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Venezuela – Trinidad signs 30-year alliance with to develop Dragon Gas Field

   – Venezuela is poised to kick off 2024 with revitalized oil and natural gas agreements with partners in the Caribbean and Europe.

By Andreína Chávez Alava

CARACAS, ( – The governments of Venezuela and Trinidad and Tobago signed an agreement on Thursday to jointly produce and export offshore natural gas from the Dragon Gas Field.

According to a Venezuelan statement, Venezuela’s state oil company PDVSA has granted a 30-year license to Trinidad’s National Gas Company (NGC) to develop Dragon, located in Venezuelan waters, with Royal Dutch Shell as the project’s operator.

In its first phase, the project is expected to yield an output of 185 million cubic feet per day of natural gas and it involves building a 17-kilometer pipeline from Venezuela’s Dragon field to Shell’s Hibiscus field in Trinidadian waters for the production of liquefied natural gas (LNG) and petrochemicals. Part of the output will be earmarked for export to international markets.

Previously, Caracas had pushed for the construction of a second pipeline to connect the Dragon field to Venezuelan shores to meet domestic demand. The gas line, although not mentioned in Thursday’s statement, could be part of the project’s next stages.

The signing ceremony took place in Caracas and was attended by Venezuelan oil minister Pedro Tellechea, Venezuelan vice president Delcy Rodríguez and Trinidadian energy minister Stuart Richard Young.

“The Dragon Field is set to become one of the most important gas production hubs in the region,” stated Tellechea. “With this license, we are consolidating the operational settings for its definitive development, harnessing its full potential for the benefit of our country and the world.”

Vice president Rodríguez hailed the project as a “historic milestone” for Venezuela, marking the country’s debut in natural gas production and export. She praised the collaboration with Trinidad and Tobago as a model of cooperation and friendship between nations.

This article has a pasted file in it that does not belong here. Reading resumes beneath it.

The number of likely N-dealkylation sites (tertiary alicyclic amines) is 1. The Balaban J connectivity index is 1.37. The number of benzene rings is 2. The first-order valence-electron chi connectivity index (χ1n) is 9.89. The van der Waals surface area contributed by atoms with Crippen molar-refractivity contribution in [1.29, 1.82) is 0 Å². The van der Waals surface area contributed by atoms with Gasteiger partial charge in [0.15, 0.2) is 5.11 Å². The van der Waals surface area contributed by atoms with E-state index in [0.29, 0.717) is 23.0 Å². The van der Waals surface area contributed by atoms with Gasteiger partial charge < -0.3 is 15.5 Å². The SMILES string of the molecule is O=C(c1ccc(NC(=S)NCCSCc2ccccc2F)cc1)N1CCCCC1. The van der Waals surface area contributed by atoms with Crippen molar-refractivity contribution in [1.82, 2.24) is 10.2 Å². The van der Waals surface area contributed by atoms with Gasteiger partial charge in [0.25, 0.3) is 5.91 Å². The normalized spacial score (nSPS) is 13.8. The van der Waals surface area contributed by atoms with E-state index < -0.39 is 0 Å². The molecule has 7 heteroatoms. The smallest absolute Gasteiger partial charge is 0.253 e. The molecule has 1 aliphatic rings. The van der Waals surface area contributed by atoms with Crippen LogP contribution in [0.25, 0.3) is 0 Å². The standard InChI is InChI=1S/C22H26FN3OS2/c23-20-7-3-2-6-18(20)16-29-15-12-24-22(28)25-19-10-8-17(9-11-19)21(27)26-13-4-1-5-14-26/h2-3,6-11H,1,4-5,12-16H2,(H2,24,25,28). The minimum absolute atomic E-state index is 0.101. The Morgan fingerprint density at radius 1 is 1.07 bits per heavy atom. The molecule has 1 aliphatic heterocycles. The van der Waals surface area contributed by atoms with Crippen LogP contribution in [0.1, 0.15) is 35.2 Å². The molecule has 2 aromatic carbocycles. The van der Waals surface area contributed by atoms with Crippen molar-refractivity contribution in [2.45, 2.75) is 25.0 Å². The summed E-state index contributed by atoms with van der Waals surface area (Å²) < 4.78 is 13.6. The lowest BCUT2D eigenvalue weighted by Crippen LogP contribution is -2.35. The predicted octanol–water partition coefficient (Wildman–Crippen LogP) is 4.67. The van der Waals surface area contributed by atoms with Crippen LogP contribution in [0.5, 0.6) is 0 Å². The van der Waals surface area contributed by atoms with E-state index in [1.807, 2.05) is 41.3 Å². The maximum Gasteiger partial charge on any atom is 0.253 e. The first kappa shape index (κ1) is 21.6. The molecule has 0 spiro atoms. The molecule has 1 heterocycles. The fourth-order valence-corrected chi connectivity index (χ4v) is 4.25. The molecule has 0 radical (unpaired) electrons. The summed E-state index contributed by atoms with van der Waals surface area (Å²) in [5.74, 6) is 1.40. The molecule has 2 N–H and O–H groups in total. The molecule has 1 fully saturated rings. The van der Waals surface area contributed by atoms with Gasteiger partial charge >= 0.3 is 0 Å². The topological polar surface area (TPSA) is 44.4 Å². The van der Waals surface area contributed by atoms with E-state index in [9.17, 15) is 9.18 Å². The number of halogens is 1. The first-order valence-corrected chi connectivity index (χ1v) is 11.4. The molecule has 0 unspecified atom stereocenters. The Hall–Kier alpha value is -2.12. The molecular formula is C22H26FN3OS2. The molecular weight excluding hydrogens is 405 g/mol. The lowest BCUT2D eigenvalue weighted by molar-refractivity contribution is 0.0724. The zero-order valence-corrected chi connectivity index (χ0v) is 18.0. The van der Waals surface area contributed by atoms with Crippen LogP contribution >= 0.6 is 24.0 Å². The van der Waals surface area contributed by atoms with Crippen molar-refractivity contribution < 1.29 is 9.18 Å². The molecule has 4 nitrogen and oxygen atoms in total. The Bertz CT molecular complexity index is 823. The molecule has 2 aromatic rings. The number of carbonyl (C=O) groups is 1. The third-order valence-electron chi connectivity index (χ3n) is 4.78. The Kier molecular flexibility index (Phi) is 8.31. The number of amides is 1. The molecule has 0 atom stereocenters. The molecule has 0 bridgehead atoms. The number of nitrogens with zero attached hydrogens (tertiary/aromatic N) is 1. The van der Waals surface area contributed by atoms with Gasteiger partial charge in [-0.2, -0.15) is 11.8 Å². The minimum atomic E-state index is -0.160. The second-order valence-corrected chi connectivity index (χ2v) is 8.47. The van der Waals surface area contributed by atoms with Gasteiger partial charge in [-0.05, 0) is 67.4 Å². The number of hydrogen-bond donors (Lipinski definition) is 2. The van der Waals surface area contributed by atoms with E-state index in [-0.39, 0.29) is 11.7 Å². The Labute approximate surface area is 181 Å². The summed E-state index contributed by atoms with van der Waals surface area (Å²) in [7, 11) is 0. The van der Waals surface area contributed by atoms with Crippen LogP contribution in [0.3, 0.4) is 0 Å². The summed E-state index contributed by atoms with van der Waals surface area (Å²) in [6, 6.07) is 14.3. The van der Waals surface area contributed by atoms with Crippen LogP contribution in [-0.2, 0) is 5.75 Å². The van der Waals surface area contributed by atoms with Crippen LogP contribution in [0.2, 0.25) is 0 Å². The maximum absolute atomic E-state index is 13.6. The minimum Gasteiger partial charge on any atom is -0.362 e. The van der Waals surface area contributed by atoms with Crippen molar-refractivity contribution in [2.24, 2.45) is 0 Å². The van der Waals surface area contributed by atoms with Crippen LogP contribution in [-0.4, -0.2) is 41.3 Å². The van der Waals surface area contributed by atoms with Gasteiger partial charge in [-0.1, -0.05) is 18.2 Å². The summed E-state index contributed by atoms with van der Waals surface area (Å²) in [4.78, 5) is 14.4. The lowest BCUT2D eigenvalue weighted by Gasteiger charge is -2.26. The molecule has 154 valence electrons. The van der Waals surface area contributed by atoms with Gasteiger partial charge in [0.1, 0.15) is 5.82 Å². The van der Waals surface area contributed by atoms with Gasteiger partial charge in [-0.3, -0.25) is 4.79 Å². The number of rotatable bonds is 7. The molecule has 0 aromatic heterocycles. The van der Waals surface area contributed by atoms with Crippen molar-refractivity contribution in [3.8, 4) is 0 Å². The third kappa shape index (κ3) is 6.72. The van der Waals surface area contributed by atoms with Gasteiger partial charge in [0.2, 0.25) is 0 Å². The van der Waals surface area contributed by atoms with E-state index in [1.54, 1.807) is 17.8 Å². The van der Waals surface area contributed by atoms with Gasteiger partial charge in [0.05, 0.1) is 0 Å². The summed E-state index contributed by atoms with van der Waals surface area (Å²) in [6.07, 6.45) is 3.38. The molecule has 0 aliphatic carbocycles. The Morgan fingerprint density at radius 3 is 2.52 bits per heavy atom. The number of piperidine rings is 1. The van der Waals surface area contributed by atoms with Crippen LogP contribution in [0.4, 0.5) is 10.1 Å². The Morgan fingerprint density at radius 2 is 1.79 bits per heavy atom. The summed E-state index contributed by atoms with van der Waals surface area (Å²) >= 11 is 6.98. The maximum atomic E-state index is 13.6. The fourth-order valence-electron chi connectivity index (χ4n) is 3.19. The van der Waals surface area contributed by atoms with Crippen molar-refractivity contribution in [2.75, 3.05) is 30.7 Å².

Minister Young, in response, emphasized that the 30-year agreement would bring mutual benefits to the people of both Caribbean countries.

For his part, Trinidad and Tobago prime Minister Keith Rowley celebrated the partnership and hailed the opening of “a door to a new commercial frontier.” “In the spirit of good neighbourliness, the ‘dragon’ can dance,” he posted on Facebook.

Venezuela currently sits on the world’s eighth-largest proven natural gas reserves, estimated at over 200 trillion cubic feet (TCF), and the Dragon field alone contains approximately 4.2 TCF worth of deposits. In the next decades, Venezuela is hoping to become an important gas exporter with the Nicolás Maduro government aiming to supply Europe as well as the Caribbean market.

PDVSA discovered the Dragon field over a decade ago and built some infrastructure before US sanctions on Venezuela’s energy sector halted development. Though no US entities are involved in the project, companies and governments request a green light from Washington to avoid being slapped with secondary sanctions.

In January, after Trinidad’s persistent efforts, the Rowley government announced a two-year license from the US Treasury Department to negotiate natural gas initiatives with Caracas. However, Washington prohibited any cash payments to Venezuela, which president Maduro denounced as a form of colonialism, leading to a standstill in the negotiations between Caracas and Port of Spain.

The path to launching the Dragon project was finally cleared in October when Washington temporarily lifted some sanctions against Venezuela’s oil, gas and gold sectors after the Maduro government and the US-backed opposition signed an electoral deal.